March, 2009

  • The Old New Thing

    Sometimes people don't even read what they're typing


    As an even more extreme case of people seeing something, confirming that they see it, but not actually reading it is someone who sees something, types it into an email message, yet still doesn't read it.

    Subject: "Invoke or BeginInvoke cannot be called on a control until the window handle has been created." exception crashes our program

    I'm looking for guidance on why this exception is thrown and how I can avoid it. Here's a sketch of what we're doing:

    void DoStuff() {                                                              
      try {                
        // attempt operation X, which throws an exception when it fails
      } catch {                
        this.BeginInvoke(new ShowErrorDelegate(this.OnShowError), null);

    If operation X fails, the catch clause runs, but it throws the exception "Invoke or BeginInvoke cannot be called on a control until the window handle has been created." Why is it happening? It's crashing our program. Right now, we're working around it by wrapping the BeginInvoke inside its own try/catch, but we'd like to understand why the exception is occurring in the first place and how we can avoid it.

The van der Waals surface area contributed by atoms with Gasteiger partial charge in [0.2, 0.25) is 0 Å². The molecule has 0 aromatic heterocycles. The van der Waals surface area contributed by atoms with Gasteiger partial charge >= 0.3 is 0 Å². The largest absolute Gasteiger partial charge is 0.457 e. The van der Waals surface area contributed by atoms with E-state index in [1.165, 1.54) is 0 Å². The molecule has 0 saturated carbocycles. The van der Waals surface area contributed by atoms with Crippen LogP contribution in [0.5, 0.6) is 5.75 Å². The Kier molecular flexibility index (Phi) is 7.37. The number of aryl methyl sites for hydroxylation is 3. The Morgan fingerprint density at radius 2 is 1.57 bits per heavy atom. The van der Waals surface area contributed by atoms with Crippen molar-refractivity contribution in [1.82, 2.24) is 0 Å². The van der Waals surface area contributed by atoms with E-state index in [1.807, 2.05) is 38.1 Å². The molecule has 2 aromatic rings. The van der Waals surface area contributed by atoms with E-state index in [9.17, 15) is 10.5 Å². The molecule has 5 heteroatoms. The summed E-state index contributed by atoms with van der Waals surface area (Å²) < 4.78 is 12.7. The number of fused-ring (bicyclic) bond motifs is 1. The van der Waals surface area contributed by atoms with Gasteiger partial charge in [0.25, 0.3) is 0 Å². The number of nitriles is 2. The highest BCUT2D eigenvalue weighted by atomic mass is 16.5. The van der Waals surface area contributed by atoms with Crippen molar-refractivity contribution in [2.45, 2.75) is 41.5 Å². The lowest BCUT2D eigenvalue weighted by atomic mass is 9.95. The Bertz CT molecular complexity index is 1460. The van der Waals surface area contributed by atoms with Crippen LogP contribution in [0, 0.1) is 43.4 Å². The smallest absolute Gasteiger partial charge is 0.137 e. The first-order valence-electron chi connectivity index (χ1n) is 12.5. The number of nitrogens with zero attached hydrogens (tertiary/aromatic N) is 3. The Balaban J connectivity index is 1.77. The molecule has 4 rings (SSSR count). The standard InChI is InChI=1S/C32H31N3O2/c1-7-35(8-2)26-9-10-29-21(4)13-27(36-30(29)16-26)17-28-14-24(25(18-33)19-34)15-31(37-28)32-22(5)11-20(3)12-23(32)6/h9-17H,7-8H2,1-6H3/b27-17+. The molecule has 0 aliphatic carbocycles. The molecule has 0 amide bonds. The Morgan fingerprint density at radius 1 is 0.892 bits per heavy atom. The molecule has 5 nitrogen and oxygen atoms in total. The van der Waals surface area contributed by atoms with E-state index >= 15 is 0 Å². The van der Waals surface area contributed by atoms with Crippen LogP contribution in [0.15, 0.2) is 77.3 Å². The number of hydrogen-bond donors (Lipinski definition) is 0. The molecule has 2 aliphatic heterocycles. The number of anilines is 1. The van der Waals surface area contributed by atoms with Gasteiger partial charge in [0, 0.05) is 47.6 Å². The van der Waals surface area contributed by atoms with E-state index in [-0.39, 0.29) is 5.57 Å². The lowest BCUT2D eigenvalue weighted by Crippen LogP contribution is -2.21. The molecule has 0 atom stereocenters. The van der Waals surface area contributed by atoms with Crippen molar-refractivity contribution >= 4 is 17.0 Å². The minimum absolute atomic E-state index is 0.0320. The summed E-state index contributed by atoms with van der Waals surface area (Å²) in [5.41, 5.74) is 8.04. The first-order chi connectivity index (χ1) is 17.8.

Now, I don't know much about WinForms, so I could be way off base here, but perhaps the problem is that you're calling BeginInvoke on a control before its window handle has been created. I'm just basing that on the text that you typed into the subject line and again into the message text. The workaround therefore is to make sure the window handle has been created before calling BeginInvoke. (You can imagine any number of ways of ensuring this.)

    Though I do admire the approach of "We don't know what's going on, so we'll just wrap it inside an exception handler and pretend it didn't happen."

  • The Old New Thing

    The house no-electronics zone


    In my house, I have designated two rooms as the no-electronics zone. No use of electronic gadgets is allowed. No television, laptops, PDAs, cell phones, handheld video games, you get the idea. The purpose of this section of the house is to interact with other people face-to-face.

    Now, exceptions have been made for extenuating circumstances. For example, when some of my friends were without electricity due to a power outage, I invited them to my house, and they were permitted to use their laptops in what would normally be the no-electronics zone.